I'd love to hear our other Jewish warrior sisters' spiritual stories as well! We are quite diverse here.

  • exbrnxgrl
    exbrnxgrl Member Posts: 4,950
    edited September 2016
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    Funny, that as an adult, I have learned more about the Hasidic/Haredi communities than I did growing up. As Sandy mentioned, Brooklyn was the Hasidic hub, but I was a Bronx girl. As many Hasidimdo not use the Internet, I'm not sure that they have any presence on BCO, but we're glad you've found us!

    Caryn

    PS: Sandy, who lives in Jerusalem?

  • chisandy
    chisandy Member Posts: 11,385
    edited September 2016
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    I think Rima lives in Jerusalem. She was diagnosed about the same time as I was, andwas stage 1A but opted for chemo instead of getting OncotypeDX-tested. She joked that she already covered her hair all the time anyway, so she didn't need to buy a wig. Haven't heard from her in awhile.

  • exbrnxgrl
    exbrnxgrl Member Posts: 4,950
    edited September 2016
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    For a moment I thought you you were referring to Leah, may she rest in peace. For many years, she was our resident sheitel expert. She had the best wig tips ever!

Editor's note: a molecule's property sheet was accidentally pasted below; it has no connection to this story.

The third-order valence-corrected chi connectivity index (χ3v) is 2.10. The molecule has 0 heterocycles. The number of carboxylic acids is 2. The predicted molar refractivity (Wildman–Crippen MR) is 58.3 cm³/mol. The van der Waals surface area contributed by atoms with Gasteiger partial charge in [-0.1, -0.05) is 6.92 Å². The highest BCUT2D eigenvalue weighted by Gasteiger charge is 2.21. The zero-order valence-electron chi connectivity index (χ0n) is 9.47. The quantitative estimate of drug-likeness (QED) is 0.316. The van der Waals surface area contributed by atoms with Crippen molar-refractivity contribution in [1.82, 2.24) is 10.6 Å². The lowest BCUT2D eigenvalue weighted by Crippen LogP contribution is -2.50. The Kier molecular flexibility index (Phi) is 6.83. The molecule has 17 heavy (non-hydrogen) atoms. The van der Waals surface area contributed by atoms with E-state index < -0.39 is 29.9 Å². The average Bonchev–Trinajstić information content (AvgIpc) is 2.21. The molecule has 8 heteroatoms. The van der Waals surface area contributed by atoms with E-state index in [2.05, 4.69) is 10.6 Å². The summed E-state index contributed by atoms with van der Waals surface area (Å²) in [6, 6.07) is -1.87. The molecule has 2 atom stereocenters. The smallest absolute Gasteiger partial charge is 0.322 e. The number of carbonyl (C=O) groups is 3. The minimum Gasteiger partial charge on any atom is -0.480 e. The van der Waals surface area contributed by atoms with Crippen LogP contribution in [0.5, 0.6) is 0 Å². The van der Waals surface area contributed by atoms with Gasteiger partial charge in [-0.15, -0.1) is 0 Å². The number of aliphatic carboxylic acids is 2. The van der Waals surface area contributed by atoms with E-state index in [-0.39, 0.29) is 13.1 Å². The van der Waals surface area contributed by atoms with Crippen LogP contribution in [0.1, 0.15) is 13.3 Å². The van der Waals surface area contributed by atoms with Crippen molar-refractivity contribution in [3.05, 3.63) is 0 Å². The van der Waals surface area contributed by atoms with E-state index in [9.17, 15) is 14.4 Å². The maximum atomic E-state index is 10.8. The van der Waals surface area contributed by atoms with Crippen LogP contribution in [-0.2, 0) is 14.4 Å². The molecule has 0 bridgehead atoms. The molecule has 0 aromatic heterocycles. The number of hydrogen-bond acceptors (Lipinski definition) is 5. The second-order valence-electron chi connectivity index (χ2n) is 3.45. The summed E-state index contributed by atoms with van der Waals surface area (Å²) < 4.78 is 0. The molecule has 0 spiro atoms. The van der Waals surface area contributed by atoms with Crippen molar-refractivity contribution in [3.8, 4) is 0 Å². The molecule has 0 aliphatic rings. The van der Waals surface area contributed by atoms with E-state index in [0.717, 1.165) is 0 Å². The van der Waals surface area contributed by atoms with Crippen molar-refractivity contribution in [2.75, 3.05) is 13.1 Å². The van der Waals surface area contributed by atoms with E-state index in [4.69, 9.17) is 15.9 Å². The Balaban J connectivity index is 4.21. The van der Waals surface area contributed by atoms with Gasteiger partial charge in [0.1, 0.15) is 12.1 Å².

• karen1956
    karen1956 Member Posts: 4,532
    edited September 2016
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    exbrngrl, I miss Leah every day. I thought of her so much when I was in Israel this past summer. I will be there again in the end of December to see my DD who is learning there for the year. It should probably be around Leah's first yarzheit. She was a good friend. I spent 2 different Shabbats with her and saw her every time I was in Israel.

    Thereisnodespair, where are you located? I'm in Denver and Shomer shabbat, shomer mitzvah and attend a Modern Orthodox synagogue. Would love to get to know you better.

    As the other gals have said, this is a very diverse group in regards to religious observance.

    Its hard to believe that RH is only 3 weeks away!! It will be the first RH without my youngest daughter in 18 years. She left last Sunday for Israel. My son might be here though so that will be nice. I have to get used to cooking for less people!!!